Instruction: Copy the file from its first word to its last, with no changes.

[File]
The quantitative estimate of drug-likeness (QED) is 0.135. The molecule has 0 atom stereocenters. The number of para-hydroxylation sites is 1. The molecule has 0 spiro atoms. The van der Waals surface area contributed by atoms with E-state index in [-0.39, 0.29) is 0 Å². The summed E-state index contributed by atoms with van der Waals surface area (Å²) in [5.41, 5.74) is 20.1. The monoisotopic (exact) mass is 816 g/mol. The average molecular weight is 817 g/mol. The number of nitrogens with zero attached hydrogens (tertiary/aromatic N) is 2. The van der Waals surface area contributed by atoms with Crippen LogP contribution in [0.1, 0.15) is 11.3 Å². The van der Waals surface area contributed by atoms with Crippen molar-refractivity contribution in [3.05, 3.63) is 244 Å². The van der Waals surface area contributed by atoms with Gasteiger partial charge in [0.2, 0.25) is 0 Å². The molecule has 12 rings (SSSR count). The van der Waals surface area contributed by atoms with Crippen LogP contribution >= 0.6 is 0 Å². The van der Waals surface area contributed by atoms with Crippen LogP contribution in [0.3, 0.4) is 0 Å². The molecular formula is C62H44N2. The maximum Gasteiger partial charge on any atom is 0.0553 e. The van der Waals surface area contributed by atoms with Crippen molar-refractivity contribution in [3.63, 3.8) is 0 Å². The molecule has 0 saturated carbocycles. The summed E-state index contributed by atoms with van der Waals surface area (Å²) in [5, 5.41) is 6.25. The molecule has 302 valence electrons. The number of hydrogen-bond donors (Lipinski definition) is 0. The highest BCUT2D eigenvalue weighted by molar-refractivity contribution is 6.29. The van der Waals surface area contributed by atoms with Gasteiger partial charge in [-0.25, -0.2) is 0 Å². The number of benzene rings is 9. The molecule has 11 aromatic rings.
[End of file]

The quantitative estimate of drug-likeness (QED) is 0.135. The molecule has 0 atom stereocenters. The number of para-hydroxylation sites is 1. The molecule has 0 spiro atoms. The van der Waals surface area contributed by atoms with E-state index in [-0.39, 0.29) is 0 Å². The summed E-state index contributed by atoms with van der Waals surface area (Å²) in [5.41, 5.74) is 20.1. The monoisotopic (exact) mass is 816 g/mol. The average molecular weight is 817 g/mol. The number of nitrogens with zero attached hydrogens (tertiary/aromatic N) is 2. The van der Waals surface area contributed by atoms with Crippen LogP contribution in [0.1, 0.15) is 11.3 Å². The van der Waals surface area contributed by atoms with Crippen molar-refractivity contribution in [3.05, 3.63) is 244 Å². The van der Waals surface area contributed by atoms with Gasteiger partial charge in [0.2, 0.25) is 0 Å². The molecule has 12 rings (SSSR count). The van der Waals surface area contributed by atoms with Crippen LogP contribution >= 0.6 is 0 Å². The van der Waals surface area contributed by atoms with Crippen LogP contribution in [0.3, 0.4) is 0 Å². The molecular formula is C62H44N2. The maximum Gasteiger partial charge on any atom is 0.0553 e. The van der Waals surface area contributed by atoms with Crippen molar-refractivity contribution in [3.63, 3.8) is 0 Å². The molecule has 0 saturated carbocycles. The summed E-state index contributed by atoms with van der Waals surface area (Å²) in [5, 5.41) is 6.25. The molecule has 302 valence electrons. The number of hydrogen-bond donors (Lipinski definition) is 0. The highest BCUT2D eigenvalue weighted by molar-refractivity contribution is 6.29. The van der Waals surface area contributed by atoms with Gasteiger partial charge in [-0.25, -0.2) is 0 Å². The number of benzene rings is 9. The molecule has 11 aromatic rings.